Odochi Nwabara, OTD/S '15
Clinical Research Track: Occupational Therapy NICU Laboratory
Why did you choose WUOT for your occupational therapy education?
I chose WUOT for my occupational therapy education due to the vast amount of opportunities that this institution has to offer – from volunteering to research opportunities. WUOT provides its students with creativity, innovation and evidence-based practice. With this, I felt that WUOT would offer me the best opportunity to become the most efficient and well-rounded occupational therapist that I can be.
Why did you choose the clinical research track option for your degree?
I chose the Occupational Therapy NICU Laboratory to develop a better understanding of prematurity and early development. My involvement in this research track will help me develop a wider lens in this area of practice, which I can apply to my coursework and my future career.
Briefly describe the research lab you chose.
The NICU laboratory is part of a group of researchers called the Washington University Newborn and Developmental Research group. The team conducts research at St. Louis Children’s Hospital (Northwest Towers). The studies conducted involve the premature infant population hospitalized in the neonatal intensive care unit (NICU). The researchers investigate factors that can affect outcome, such as medical conditions, medical and therapy interventions, and the environment. They also study neurobehavioral outcomes and developmental outcomes among this vulnerable population.
What project/s are you involved with in your lab?
The project that I am involved in is investigating the associations between early therapy services and two-year developmental outcomes in preterm infants after discharge.
How does the clinical research experience contribute (beyond the rest of the set curriculum) to your overall skill and preparation as a generalist practitioner?
My research experience allows me to delve further into in a scope of OT practice that I am very interested in gaining deeper knowledge about. This experience will allow me to develop a strong foundation for the population (0 to 3 years old) that I plan to work with when I become an occupational therapist.
What kind of guidance is provided by your faculty mentor?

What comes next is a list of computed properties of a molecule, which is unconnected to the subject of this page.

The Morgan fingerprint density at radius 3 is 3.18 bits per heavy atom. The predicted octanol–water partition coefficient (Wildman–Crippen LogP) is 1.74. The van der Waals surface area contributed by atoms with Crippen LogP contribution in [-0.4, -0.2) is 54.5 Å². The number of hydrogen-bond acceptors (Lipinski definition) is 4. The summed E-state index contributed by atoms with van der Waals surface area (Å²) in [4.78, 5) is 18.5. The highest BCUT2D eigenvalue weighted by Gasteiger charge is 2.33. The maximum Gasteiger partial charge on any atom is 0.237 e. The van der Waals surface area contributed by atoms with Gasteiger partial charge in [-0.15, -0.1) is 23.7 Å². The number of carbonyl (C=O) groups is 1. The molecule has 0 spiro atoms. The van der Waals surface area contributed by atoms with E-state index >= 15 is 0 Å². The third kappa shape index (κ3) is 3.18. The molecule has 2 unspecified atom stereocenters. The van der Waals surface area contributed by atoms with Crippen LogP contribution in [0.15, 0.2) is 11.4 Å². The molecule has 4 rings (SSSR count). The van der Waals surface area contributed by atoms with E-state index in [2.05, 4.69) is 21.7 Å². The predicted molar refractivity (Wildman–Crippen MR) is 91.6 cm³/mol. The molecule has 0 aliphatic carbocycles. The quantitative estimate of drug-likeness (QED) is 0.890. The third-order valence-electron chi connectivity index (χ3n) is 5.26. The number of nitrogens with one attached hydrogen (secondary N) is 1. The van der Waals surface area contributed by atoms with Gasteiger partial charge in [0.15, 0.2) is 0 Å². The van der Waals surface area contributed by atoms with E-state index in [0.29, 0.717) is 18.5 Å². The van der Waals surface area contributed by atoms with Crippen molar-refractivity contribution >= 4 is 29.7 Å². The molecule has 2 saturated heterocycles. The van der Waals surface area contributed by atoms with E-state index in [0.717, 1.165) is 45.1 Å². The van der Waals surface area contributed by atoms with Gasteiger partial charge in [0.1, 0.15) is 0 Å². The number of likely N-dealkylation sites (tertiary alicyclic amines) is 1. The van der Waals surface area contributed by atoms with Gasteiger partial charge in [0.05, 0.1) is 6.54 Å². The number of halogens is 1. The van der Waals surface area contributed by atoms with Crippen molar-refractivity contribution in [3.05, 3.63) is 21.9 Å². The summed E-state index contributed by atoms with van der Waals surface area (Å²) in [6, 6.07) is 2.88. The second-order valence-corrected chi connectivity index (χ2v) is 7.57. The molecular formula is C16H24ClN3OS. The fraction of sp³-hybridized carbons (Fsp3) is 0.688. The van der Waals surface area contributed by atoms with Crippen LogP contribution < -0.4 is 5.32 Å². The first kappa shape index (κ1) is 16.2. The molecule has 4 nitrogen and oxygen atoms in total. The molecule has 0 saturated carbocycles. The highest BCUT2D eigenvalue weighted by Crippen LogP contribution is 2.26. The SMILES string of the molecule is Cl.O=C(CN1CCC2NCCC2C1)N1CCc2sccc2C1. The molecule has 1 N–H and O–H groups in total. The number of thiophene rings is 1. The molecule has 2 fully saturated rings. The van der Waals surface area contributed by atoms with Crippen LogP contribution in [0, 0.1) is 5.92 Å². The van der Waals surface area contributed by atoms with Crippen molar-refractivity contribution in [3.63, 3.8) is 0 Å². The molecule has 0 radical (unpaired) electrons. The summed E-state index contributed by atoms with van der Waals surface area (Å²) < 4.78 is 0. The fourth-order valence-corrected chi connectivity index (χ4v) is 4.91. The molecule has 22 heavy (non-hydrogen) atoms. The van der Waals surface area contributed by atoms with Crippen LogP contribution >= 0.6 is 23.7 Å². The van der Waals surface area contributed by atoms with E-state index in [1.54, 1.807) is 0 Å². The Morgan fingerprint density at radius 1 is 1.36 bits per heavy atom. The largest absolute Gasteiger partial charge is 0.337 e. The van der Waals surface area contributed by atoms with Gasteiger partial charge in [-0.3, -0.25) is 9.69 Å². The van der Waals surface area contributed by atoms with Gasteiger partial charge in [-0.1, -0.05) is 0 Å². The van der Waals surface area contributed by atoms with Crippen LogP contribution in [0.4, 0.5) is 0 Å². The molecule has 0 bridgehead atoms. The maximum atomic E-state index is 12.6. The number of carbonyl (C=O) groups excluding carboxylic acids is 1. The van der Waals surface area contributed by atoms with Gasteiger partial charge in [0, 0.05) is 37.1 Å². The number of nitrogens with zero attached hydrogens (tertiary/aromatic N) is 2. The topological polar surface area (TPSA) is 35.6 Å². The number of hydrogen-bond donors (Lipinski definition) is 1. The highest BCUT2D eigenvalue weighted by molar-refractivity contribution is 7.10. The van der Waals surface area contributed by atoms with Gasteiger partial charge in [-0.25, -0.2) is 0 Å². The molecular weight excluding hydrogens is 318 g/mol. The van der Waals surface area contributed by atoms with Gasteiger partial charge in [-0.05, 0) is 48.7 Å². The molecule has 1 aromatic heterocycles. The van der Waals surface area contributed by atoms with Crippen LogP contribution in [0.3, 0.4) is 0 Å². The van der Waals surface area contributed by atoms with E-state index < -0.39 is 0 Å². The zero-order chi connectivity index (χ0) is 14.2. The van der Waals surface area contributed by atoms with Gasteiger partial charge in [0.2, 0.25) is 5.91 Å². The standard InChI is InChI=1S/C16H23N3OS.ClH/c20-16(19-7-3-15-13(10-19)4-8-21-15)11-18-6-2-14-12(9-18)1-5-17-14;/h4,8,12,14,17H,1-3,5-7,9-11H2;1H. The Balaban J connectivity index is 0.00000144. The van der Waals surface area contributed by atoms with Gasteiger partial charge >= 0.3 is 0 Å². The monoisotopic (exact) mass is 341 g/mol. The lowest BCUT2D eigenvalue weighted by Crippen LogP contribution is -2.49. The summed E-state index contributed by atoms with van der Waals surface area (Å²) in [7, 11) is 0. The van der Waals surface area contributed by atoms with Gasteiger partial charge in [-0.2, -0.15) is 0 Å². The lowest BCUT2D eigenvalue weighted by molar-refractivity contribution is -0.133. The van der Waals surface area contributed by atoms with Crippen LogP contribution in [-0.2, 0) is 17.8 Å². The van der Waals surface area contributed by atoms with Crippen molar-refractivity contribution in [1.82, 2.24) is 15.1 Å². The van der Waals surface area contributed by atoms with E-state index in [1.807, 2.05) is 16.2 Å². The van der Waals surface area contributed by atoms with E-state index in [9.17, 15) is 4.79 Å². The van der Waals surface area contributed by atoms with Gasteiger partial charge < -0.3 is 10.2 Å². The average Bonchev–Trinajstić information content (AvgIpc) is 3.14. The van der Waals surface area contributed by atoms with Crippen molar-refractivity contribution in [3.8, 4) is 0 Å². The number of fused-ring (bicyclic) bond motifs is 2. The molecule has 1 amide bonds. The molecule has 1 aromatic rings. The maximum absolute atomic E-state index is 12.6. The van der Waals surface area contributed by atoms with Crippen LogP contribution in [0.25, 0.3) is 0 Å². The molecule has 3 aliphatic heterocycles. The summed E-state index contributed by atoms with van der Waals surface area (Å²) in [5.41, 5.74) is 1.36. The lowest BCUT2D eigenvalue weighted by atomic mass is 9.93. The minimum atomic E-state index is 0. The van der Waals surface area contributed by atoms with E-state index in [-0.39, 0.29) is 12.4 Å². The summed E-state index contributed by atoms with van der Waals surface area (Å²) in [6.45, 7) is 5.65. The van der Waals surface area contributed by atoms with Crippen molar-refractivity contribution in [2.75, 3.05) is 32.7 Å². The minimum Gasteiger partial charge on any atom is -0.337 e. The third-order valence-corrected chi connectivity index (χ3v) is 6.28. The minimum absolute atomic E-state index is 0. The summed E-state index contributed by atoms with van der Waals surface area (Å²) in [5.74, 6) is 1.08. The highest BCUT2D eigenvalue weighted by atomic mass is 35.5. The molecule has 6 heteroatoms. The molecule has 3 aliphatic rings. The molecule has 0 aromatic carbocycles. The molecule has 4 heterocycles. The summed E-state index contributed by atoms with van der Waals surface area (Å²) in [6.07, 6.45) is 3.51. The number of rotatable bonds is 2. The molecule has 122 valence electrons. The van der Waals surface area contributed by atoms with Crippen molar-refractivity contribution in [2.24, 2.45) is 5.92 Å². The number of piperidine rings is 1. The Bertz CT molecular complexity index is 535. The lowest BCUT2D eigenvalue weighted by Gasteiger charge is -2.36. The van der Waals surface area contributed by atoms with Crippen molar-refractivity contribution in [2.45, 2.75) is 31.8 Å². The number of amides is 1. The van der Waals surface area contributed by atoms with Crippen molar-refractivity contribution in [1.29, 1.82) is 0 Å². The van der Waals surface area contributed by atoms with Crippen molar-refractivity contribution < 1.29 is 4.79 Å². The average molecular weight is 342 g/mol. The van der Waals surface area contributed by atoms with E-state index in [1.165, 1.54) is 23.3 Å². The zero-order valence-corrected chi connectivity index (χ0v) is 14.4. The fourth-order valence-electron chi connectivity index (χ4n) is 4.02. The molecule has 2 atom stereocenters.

My mentor and I talked about NICU and related areas that I was interested in. From the beginning, I was very interested in early intervention. With this interest, my mentor, Dr. Bobbi Pineda, guided and helped me develop my research project related to early intervention. Over the past two years, she also has guided me with making important decisions, such as presenting at conferences and choosing fieldwork sites. Throughout the semesters, her guidance and advice has allowed me to grow as a student, a researcher and as a future occupational therapist.
How would you describe this experience to prospective students who may be interested in clinical research?
I would describe my research experience as a one-of-a–kind experience. In the research lab, there is the opportunity to be educated on topics related to preterm infants, NICU, terminology, NICU interventions and neurobehavioral assessments. Also, in this lab, there are opportunities to engage in hand-on experiences, such as contributing and participating in the on-going cohort studies.
How will this clinical research experience contribute to your career?
All the knowledge and experiences from this lab will help shape me into a successful occupational therapist. I can take everything that I learned and apply it into my career- whether it is from planning an intervention or using evidence-based practices.
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Current, future, and accepted applicants are encouraged to visit. We also welcome people who are exploring career options and considering occupational therapy. Dr. Kathy Kniepmann, one of our faculty members, opens our visit sessions with an informal presentation and discussion, followed by a tour that’s led by one of our current occupational therapy students.
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